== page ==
Food warm yet? Plate. Must remember to unload the dish washer. It’s soft and gooey. Looks about right. let’s take out a piece. Yumm. almost ready. Eating this piece anyway.  Sit down. Oh, look, email from prodigal brother! No, the 23rd won’t work, brother. Stop changing your mind.

Ahh, food. Next piece. Ouch. A little hot, eh? But perfectly juicy. Just right.

Ah, Brother again. Seriously?? You are complaining that I schedule our weekend with the parents on St Paddy. We’re not even Irish. I’m coming from Europe. Talk about twisted priorities, geez.

Gonna finish the meal before I get grumpy. Ah, turn off toaster oven.

What on earth is showing on the telly? Ugh. switch switch. Where’s the remote?

Email! Oh, furniture. Right. Getting some delivered Friday. They want full payment. OK. Gotta get that done tonight.

Still sweaty in gym clothes. Perhaps shower and toss the outfit along with the load of work out gear in the wash to run? Hm, a shower sounds so good right now. Worry about payment after.

Ahh. What a nice long hot shower does for the soul. My aching muscles. What possessed me to sign up for a personal trainer?? OK, laundry. Toss.

Cripes. All the clean loads I didn’t fold. And the hanging rack. Fold. Fold. Shelve. Hang. OK, whew. One less pile on the group. Drats. Delivery Friday. Need to clean up this foyer to be somewhat presentable. Argh. So many things. I shouldn’t have wasted away my Sunday. Regret. Regret. Regret. How’s that for the weekly topic?

Dishes. Oh, drats. Gotta pack lunch. Let’s see what’s in the fridge. Got rice, meat. Argh. No cooked veggie dish. Sigh. Leeks. Let’s stir fry some up for tomorrow. Where’s the lunch tupperware. Empty the rice and scoop some pork. Pan. There. Heat up the stove. Cutting board. Leek. Wash. Geez, so much grit in this one. Clean, cut. Dice. Cook. Oooh, that smells soooo good. Tomorrow’s lunch is going to be yummy. Empty pot into lunch.

Argh. So many dishes. Wash. Look at all that tupperware. Why did I buy so much? Store. More pots and pans. Wash. Oh, the lunchware from today. Where did I drop all my bags when I got in? Foyer. Oh, the gym bag. Must empty and pack fresh set. Lemme do that while I remember.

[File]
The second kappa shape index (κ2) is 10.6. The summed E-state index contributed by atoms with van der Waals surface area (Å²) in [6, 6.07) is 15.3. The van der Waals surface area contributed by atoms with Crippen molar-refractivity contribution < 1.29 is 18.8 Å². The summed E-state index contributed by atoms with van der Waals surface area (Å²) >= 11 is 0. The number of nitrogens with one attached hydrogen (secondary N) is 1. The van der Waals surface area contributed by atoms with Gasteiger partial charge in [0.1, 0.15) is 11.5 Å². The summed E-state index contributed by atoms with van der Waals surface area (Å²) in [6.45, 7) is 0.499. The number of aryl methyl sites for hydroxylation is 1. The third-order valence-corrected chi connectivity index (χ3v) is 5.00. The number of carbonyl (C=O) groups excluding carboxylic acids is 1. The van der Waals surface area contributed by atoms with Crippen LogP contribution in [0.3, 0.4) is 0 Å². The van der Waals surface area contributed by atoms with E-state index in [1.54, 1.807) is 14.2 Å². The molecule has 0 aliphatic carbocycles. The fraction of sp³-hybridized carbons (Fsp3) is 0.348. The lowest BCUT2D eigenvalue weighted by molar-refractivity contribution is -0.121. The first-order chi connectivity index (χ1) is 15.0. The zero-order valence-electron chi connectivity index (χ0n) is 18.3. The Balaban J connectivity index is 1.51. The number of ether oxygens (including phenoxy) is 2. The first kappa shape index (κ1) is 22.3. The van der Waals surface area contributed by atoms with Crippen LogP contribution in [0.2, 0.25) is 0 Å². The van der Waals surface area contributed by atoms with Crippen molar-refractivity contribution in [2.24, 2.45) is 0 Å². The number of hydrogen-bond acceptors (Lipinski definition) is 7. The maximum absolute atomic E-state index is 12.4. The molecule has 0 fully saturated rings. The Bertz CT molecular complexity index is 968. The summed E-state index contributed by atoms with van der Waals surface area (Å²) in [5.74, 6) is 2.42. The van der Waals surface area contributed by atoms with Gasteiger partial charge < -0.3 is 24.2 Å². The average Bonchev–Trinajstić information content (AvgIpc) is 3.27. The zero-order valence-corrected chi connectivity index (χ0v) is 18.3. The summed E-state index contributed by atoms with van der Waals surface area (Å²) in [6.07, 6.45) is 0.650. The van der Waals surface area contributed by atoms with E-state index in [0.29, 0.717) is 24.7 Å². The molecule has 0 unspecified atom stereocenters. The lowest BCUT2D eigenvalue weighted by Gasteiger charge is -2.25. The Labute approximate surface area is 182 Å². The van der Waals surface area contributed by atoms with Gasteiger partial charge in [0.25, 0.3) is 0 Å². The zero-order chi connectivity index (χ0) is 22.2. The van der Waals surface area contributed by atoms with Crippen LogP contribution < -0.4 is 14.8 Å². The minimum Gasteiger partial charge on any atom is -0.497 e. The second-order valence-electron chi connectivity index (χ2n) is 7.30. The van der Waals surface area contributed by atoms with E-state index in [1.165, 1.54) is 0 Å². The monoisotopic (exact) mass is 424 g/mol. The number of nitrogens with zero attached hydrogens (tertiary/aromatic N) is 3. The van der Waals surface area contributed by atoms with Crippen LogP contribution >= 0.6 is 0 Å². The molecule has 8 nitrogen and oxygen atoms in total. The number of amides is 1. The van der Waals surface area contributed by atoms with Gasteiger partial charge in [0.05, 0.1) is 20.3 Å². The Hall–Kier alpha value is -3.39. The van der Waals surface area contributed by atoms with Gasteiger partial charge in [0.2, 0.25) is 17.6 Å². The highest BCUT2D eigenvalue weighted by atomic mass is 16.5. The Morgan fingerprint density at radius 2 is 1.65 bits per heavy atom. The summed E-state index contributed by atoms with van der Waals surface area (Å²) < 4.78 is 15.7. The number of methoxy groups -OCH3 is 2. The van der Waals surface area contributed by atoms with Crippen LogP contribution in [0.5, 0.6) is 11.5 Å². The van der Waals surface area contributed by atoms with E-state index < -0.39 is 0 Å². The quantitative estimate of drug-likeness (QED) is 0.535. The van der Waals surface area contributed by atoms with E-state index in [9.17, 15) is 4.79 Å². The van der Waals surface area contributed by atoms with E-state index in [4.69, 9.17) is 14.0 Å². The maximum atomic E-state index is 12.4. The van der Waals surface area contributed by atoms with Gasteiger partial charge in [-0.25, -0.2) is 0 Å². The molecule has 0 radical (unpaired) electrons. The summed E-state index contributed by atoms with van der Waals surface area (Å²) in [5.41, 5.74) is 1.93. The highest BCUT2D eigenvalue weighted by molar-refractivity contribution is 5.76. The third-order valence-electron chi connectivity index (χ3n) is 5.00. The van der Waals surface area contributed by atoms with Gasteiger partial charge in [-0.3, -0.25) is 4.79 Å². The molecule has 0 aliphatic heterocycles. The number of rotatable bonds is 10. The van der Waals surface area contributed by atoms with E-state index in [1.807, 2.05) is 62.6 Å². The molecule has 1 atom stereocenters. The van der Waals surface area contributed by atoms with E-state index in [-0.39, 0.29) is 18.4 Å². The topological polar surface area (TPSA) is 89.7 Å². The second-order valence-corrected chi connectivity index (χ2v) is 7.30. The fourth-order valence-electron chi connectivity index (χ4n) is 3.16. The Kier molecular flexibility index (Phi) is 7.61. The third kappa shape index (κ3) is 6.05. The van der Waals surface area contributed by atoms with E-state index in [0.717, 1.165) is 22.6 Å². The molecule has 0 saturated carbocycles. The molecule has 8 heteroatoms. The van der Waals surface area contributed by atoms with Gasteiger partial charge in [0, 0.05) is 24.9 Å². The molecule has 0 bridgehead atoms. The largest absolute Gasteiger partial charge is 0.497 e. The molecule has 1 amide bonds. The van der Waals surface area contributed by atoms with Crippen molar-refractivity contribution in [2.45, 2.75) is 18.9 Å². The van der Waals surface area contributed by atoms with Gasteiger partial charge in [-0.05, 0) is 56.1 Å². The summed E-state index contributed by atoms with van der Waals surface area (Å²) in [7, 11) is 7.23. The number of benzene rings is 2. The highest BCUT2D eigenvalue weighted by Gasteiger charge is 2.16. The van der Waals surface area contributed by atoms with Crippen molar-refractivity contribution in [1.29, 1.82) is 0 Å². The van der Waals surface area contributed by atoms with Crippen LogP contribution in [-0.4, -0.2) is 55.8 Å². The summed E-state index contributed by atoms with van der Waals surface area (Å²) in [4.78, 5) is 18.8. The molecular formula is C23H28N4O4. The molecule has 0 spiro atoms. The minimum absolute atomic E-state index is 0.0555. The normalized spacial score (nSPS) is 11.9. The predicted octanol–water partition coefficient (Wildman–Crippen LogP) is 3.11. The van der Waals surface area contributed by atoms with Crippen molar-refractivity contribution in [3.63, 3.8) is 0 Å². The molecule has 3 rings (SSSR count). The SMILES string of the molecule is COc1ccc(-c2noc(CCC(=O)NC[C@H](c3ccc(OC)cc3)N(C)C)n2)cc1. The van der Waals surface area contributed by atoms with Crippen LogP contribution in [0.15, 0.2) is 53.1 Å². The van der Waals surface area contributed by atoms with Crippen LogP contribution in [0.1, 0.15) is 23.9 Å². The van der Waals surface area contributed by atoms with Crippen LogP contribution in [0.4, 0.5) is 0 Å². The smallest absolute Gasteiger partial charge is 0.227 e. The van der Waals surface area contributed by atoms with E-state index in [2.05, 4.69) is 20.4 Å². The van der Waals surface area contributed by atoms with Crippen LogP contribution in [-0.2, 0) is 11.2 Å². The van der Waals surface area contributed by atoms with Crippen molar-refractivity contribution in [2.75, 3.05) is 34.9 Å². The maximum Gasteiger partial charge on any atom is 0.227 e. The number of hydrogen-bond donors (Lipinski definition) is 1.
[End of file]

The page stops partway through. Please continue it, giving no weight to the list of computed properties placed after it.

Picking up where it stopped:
Clothes. Most of the gym wear in the washer right now. I *must* have at least one more set. Ah, yay, just folded from the drying rack. Top, bottom, inside. Grab grab. Stuff, stuff. Wow. I actually am getting a lot done tonight.

But, man, look at my bedroom. what a mess. Worse with the suitcase sitting in the middle. Suitcase. Oh, packing. drats. Let’s unpack the lunch bag and finish the dishes first.

Lunch bag. Unpack, wash, load. Store tomorrow’s lunch in the fridge. Ah.

Oh. Money. Drats. Need to do an international transfer, too. OK, US-UK. Argh. Have to wait a few minutes for the money to show up before making payment.

I keep tripping over this ski bag! Oh. Right. OK, let’s pack the bag at least. So, technically nothing else allowed in the bag other than skies. Blah. I’m going to push the limit. The bag has zero padding anyway. One layer of clothing wrapped around. Pants. Where are the ski pants. OK, wrap around the bottom. Top.. Thermal layer. Oh cute. Let’s top the tips with the hat and neck warmer. Haha. That’s funny looking.It will do nicely. Middle. Ugh. Haven’t used in a while but binders can be greasy. What can I put? Ah. Yes. The outside layer ski coat. That works nicely. Wax in the pocket. Zip up. Tie the ends. Let’s hope they don’t stop me and throw a fuss about the clothes. It’s not that much. If they do, I can stuff in carry on.